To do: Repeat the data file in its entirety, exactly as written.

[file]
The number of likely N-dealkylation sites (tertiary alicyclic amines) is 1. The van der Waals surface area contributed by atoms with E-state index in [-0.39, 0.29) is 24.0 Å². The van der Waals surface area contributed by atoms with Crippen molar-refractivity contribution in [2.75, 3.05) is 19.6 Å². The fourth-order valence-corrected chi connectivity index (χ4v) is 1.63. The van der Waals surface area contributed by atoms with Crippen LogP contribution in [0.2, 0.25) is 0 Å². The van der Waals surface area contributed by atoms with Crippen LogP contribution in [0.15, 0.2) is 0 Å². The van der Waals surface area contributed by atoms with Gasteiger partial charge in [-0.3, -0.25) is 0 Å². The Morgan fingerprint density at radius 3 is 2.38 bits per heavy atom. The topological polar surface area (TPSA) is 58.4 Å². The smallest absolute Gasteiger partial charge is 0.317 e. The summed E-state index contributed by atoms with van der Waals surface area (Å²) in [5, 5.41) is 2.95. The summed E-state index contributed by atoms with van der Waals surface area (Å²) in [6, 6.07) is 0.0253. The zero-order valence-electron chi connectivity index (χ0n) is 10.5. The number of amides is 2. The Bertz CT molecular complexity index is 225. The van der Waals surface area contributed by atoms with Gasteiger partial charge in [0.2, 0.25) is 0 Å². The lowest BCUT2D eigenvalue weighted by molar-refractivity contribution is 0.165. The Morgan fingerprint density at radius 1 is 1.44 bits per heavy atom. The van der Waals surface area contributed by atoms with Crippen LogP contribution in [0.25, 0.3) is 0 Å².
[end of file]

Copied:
The number of likely N-dealkylation sites (tertiary alicyclic amines) is 1. The van der Waals surface area contributed by atoms with E-state index in [-0.39, 0.29) is 24.0 Å². The van der Waals surface area contributed by atoms with Crippen molar-refractivity contribution in [2.75, 3.05) is 19.6 Å². The fourth-order valence-corrected chi connectivity index (χ4v) is 1.63. The van der Waals surface area contributed by atoms with Crippen LogP contribution in [0.2, 0.25) is 0 Å². The van der Waals surface area contributed by atoms with Crippen LogP contribution in [0.15, 0.2) is 0 Å². The van der Waals surface area contributed by atoms with Gasteiger partial charge in [-0.3, -0.25) is 0 Å². The Morgan fingerprint density at radius 3 is 2.38 bits per heavy atom. The topological polar surface area (TPSA) is 58.4 Å². The smallest absolute Gasteiger partial charge is 0.317 e. The summed E-state index contributed by atoms with van der Waals surface area (Å²) in [5, 5.41) is 2.95. The summed E-state index contributed by atoms with van der Waals surface area (Å²) in [6, 6.07) is 0.0253. The zero-order valence-electron chi connectivity index (χ0n) is 10.5. The number of amides is 2. The Bertz CT molecular complexity index is 225. The van der Waals surface area contributed by atoms with Gasteiger partial charge in [0.2, 0.25) is 0 Å². The lowest BCUT2D eigenvalue weighted by molar-refractivity contribution is 0.165. The Morgan fingerprint density at radius 1 is 1.44 bits per heavy atom. The van der Waals surface area contributed by atoms with Crippen LogP contribution in [0.25, 0.3) is 0 Å².